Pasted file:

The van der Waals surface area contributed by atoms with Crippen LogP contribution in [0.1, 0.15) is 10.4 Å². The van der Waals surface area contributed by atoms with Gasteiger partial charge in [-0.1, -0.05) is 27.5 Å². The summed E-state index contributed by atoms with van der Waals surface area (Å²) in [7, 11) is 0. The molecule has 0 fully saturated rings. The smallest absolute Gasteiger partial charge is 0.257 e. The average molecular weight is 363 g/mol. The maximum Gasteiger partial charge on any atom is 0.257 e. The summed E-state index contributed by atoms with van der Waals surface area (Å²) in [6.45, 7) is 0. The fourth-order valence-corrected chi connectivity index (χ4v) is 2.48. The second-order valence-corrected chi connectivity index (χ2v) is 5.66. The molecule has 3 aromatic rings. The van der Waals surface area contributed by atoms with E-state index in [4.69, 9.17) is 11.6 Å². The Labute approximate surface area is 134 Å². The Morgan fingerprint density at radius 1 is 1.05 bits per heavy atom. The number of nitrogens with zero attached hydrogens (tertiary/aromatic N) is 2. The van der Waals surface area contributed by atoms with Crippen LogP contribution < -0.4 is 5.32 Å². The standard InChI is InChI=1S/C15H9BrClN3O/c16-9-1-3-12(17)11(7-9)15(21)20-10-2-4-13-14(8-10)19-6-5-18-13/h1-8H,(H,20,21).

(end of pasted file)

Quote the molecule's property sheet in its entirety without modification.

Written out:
The van der Waals surface area contributed by atoms with Crippen LogP contribution in [0.1, 0.15) is 10.4 Å². The van der Waals surface area contributed by atoms with Gasteiger partial charge in [-0.1, -0.05) is 27.5 Å². The summed E-state index contributed by atoms with van der Waals surface area (Å²) in [7, 11) is 0. The molecule has 0 fully saturated rings. The smallest absolute Gasteiger partial charge is 0.257 e. The average molecular weight is 363 g/mol. The maximum Gasteiger partial charge on any atom is 0.257 e. The summed E-state index contributed by atoms with van der Waals surface area (Å²) in [6.45, 7) is 0. The fourth-order valence-corrected chi connectivity index (χ4v) is 2.48. The second-order valence-corrected chi connectivity index (χ2v) is 5.66. The molecule has 3 aromatic rings. The van der Waals surface area contributed by atoms with E-state index in [4.69, 9.17) is 11.6 Å². The Labute approximate surface area is 134 Å². The Morgan fingerprint density at radius 1 is 1.05 bits per heavy atom. The number of nitrogens with zero attached hydrogens (tertiary/aromatic N) is 2. The van der Waals surface area contributed by atoms with Crippen LogP contribution < -0.4 is 5.32 Å². The standard InChI is InChI=1S/C15H9BrClN3O/c16-9-1-3-12(17)11(7-9)15(21)20-10-2-4-13-14(8-10)19-6-5-18-13/h1-8H,(H,20,21).